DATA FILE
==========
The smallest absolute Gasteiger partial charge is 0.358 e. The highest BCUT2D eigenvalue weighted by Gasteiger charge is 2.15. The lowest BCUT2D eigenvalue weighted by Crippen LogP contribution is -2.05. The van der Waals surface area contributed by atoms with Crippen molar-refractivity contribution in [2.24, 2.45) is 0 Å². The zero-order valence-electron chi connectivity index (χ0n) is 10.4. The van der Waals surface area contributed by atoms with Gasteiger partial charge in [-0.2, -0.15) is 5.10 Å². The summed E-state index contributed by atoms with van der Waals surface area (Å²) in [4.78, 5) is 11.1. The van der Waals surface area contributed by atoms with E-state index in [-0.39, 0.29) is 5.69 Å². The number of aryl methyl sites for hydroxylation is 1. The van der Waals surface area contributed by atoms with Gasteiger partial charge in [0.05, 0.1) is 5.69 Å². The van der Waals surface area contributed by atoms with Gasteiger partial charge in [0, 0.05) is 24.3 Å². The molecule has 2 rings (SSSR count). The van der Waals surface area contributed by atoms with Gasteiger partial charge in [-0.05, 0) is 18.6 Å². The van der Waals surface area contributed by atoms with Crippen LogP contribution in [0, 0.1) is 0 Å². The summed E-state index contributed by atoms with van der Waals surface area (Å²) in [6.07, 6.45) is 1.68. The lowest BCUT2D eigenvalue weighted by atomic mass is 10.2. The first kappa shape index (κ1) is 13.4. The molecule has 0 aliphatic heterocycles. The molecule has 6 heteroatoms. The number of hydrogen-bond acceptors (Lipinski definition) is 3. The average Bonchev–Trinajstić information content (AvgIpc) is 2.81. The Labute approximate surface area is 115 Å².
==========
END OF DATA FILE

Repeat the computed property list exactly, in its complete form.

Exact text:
The smallest absolute Gasteiger partial charge is 0.358 e. The highest BCUT2D eigenvalue weighted by Gasteiger charge is 2.15. The lowest BCUT2D eigenvalue weighted by Crippen LogP contribution is -2.05. The van der Waals surface area contributed by atoms with Crippen molar-refractivity contribution in [2.24, 2.45) is 0 Å². The zero-order valence-electron chi connectivity index (χ0n) is 10.4. The van der Waals surface area contributed by atoms with Gasteiger partial charge in [-0.2, -0.15) is 5.10 Å². The summed E-state index contributed by atoms with van der Waals surface area (Å²) in [4.78, 5) is 11.1. The van der Waals surface area contributed by atoms with E-state index in [-0.39, 0.29) is 5.69 Å². The number of aryl methyl sites for hydroxylation is 1. The van der Waals surface area contributed by atoms with Gasteiger partial charge in [0.05, 0.1) is 5.69 Å². The van der Waals surface area contributed by atoms with Gasteiger partial charge in [0, 0.05) is 24.3 Å². The molecule has 2 rings (SSSR count). The van der Waals surface area contributed by atoms with Gasteiger partial charge in [-0.05, 0) is 18.6 Å². The van der Waals surface area contributed by atoms with Crippen LogP contribution in [0, 0.1) is 0 Å². The summed E-state index contributed by atoms with van der Waals surface area (Å²) in [6.07, 6.45) is 1.68. The lowest BCUT2D eigenvalue weighted by atomic mass is 10.2. The first kappa shape index (κ1) is 13.4. The molecule has 0 aliphatic heterocycles. The molecule has 6 heteroatoms. The number of hydrogen-bond acceptors (Lipinski definition) is 3. The average Bonchev–Trinajstić information content (AvgIpc) is 2.81. The Labute approximate surface area is 115 Å².